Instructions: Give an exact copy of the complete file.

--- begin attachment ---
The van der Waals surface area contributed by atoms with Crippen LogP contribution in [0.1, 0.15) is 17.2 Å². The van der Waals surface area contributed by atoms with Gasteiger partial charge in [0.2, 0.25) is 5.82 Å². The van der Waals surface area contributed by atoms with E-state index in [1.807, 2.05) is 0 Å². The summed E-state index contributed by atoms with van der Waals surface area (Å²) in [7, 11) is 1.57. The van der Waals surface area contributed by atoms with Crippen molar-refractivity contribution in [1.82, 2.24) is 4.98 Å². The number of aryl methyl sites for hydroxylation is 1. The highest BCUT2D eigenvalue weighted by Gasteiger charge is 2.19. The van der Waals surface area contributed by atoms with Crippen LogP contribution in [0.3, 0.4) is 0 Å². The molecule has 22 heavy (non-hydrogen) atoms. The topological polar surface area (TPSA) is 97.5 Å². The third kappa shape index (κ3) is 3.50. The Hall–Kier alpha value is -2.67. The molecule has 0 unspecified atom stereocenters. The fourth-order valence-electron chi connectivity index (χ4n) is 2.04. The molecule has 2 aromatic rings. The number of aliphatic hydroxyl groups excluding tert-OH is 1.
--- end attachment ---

The van der Waals surface area contributed by atoms with Crippen LogP contribution in [0.1, 0.15) is 17.2 Å². The van der Waals surface area contributed by atoms with Gasteiger partial charge in [0.2, 0.25) is 5.82 Å². The van der Waals surface area contributed by atoms with E-state index in [1.807, 2.05) is 0 Å². The summed E-state index contributed by atoms with van der Waals surface area (Å²) in [7, 11) is 1.57. The van der Waals surface area contributed by atoms with Crippen molar-refractivity contribution in [1.82, 2.24) is 4.98 Å². The number of aryl methyl sites for hydroxylation is 1. The highest BCUT2D eigenvalue weighted by Gasteiger charge is 2.19. The van der Waals surface area contributed by atoms with Crippen LogP contribution in [0.3, 0.4) is 0 Å². The molecule has 22 heavy (non-hydrogen) atoms. The topological polar surface area (TPSA) is 97.5 Å². The third kappa shape index (κ3) is 3.50. The Hall–Kier alpha value is -2.67. The molecule has 0 unspecified atom stereocenters. The fourth-order valence-electron chi connectivity index (χ4n) is 2.04. The molecule has 2 aromatic rings. The number of aliphatic hydroxyl groups excluding tert-OH is 1.